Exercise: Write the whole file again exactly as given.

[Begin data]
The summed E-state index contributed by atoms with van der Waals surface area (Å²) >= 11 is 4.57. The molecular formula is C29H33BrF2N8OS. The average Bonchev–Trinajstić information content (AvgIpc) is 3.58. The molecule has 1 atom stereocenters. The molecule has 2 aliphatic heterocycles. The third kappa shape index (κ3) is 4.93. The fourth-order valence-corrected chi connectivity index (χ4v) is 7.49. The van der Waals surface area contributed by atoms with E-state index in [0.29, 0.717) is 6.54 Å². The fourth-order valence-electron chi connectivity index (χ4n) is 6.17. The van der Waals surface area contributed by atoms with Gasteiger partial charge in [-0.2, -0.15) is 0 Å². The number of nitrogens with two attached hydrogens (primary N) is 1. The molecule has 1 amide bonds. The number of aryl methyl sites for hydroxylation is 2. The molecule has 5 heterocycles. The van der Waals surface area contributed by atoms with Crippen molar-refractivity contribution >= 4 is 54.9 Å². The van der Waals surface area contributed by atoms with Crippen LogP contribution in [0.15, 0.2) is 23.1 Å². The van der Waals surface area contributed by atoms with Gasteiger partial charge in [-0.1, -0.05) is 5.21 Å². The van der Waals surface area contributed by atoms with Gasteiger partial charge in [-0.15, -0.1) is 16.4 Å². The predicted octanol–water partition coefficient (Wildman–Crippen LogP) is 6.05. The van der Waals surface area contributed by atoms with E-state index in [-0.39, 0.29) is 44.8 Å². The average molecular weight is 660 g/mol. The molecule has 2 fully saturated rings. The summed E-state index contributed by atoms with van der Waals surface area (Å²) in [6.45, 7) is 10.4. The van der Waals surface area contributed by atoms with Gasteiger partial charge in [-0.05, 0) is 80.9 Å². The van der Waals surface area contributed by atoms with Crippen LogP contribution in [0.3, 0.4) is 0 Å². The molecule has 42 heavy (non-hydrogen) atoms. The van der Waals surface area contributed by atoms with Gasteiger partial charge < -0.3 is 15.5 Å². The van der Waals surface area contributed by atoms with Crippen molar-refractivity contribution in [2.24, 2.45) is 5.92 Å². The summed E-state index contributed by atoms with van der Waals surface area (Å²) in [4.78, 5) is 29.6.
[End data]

The summed E-state index contributed by atoms with van der Waals surface area (Å²) >= 11 is 4.57. The molecular formula is C29H33BrF2N8OS. The average Bonchev–Trinajstić information content (AvgIpc) is 3.58. The molecule has 1 atom stereocenters. The molecule has 2 aliphatic heterocycles. The third kappa shape index (κ3) is 4.93. The fourth-order valence-corrected chi connectivity index (χ4v) is 7.49. The van der Waals surface area contributed by atoms with E-state index in [0.29, 0.717) is 6.54 Å². The fourth-order valence-electron chi connectivity index (χ4n) is 6.17. The van der Waals surface area contributed by atoms with Gasteiger partial charge in [-0.2, -0.15) is 0 Å². The number of nitrogens with two attached hydrogens (primary N) is 1. The molecule has 1 amide bonds. The number of aryl methyl sites for hydroxylation is 2. The molecule has 5 heterocycles. The van der Waals surface area contributed by atoms with Crippen molar-refractivity contribution >= 4 is 54.9 Å². The van der Waals surface area contributed by atoms with Crippen LogP contribution in [0.15, 0.2) is 23.1 Å². The van der Waals surface area contributed by atoms with Gasteiger partial charge in [-0.1, -0.05) is 5.21 Å². The van der Waals surface area contributed by atoms with Gasteiger partial charge in [-0.15, -0.1) is 16.4 Å². The predicted octanol–water partition coefficient (Wildman–Crippen LogP) is 6.05. The van der Waals surface area contributed by atoms with E-state index in [-0.39, 0.29) is 44.8 Å². The average molecular weight is 660 g/mol. The molecule has 2 fully saturated rings. The summed E-state index contributed by atoms with van der Waals surface area (Å²) in [6.45, 7) is 10.4. The van der Waals surface area contributed by atoms with Gasteiger partial charge in [-0.05, 0) is 80.9 Å². The van der Waals surface area contributed by atoms with Crippen LogP contribution in [0.3, 0.4) is 0 Å². The molecule has 42 heavy (non-hydrogen) atoms. The van der Waals surface area contributed by atoms with Gasteiger partial charge < -0.3 is 15.5 Å². The van der Waals surface area contributed by atoms with Crippen molar-refractivity contribution in [2.24, 2.45) is 5.92 Å². The summed E-state index contributed by atoms with van der Waals surface area (Å²) in [4.78, 5) is 29.6.